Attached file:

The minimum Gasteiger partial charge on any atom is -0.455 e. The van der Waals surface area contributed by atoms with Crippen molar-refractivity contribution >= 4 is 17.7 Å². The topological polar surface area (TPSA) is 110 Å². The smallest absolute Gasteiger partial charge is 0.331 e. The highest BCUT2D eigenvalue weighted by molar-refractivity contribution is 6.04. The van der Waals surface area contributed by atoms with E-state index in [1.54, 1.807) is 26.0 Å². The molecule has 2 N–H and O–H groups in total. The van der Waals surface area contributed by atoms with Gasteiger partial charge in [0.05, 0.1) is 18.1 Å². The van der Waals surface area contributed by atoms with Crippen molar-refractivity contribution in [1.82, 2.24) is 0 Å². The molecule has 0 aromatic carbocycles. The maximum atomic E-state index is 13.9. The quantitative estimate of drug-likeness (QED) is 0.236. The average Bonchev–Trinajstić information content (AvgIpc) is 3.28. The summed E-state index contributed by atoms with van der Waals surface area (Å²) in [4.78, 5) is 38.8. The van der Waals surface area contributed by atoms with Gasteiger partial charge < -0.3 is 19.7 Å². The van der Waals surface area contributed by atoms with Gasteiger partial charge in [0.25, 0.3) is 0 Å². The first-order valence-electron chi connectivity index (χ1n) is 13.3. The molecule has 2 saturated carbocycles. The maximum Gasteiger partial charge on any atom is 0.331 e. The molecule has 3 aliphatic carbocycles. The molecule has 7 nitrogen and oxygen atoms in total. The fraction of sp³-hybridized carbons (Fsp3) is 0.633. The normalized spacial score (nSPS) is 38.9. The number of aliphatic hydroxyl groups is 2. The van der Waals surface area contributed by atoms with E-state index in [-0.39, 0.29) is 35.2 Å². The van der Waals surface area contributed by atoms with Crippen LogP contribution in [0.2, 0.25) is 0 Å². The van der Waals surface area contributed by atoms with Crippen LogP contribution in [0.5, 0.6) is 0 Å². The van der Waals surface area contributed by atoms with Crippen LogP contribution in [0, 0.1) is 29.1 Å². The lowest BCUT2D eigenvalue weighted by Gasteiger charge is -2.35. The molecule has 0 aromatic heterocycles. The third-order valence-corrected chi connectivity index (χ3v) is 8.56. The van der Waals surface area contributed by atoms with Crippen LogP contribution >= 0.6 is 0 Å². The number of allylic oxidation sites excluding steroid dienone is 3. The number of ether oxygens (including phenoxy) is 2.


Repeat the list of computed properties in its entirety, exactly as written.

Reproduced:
The minimum Gasteiger partial charge on any atom is -0.455 e. The van der Waals surface area contributed by atoms with Crippen molar-refractivity contribution >= 4 is 17.7 Å². The topological polar surface area (TPSA) is 110 Å². The smallest absolute Gasteiger partial charge is 0.331 e. The highest BCUT2D eigenvalue weighted by molar-refractivity contribution is 6.04. The van der Waals surface area contributed by atoms with E-state index in [1.54, 1.807) is 26.0 Å². The molecule has 2 N–H and O–H groups in total. The van der Waals surface area contributed by atoms with Gasteiger partial charge in [0.05, 0.1) is 18.1 Å². The van der Waals surface area contributed by atoms with Crippen molar-refractivity contribution in [1.82, 2.24) is 0 Å². The molecule has 0 aromatic carbocycles. The maximum atomic E-state index is 13.9. The quantitative estimate of drug-likeness (QED) is 0.236. The average Bonchev–Trinajstić information content (AvgIpc) is 3.28. The summed E-state index contributed by atoms with van der Waals surface area (Å²) in [4.78, 5) is 38.8. The van der Waals surface area contributed by atoms with Gasteiger partial charge < -0.3 is 19.7 Å². The van der Waals surface area contributed by atoms with Gasteiger partial charge in [0.25, 0.3) is 0 Å². The first-order valence-electron chi connectivity index (χ1n) is 13.3. The molecule has 2 saturated carbocycles. The maximum Gasteiger partial charge on any atom is 0.331 e. The molecule has 3 aliphatic carbocycles. The molecule has 7 nitrogen and oxygen atoms in total. The fraction of sp³-hybridized carbons (Fsp3) is 0.633. The normalized spacial score (nSPS) is 38.9. The number of aliphatic hydroxyl groups is 2. The van der Waals surface area contributed by atoms with E-state index in [-0.39, 0.29) is 35.2 Å². The van der Waals surface area contributed by atoms with Crippen LogP contribution in [0.2, 0.25) is 0 Å². The van der Waals surface area contributed by atoms with Crippen LogP contribution in [0.5, 0.6) is 0 Å². The van der Waals surface area contributed by atoms with Crippen LogP contribution in [0, 0.1) is 29.1 Å². The lowest BCUT2D eigenvalue weighted by Gasteiger charge is -2.35. The molecule has 0 aromatic heterocycles. The third-order valence-corrected chi connectivity index (χ3v) is 8.56. The van der Waals surface area contributed by atoms with Crippen LogP contribution >= 0.6 is 0 Å². The number of allylic oxidation sites excluding steroid dienone is 3. The number of ether oxygens (including phenoxy) is 2.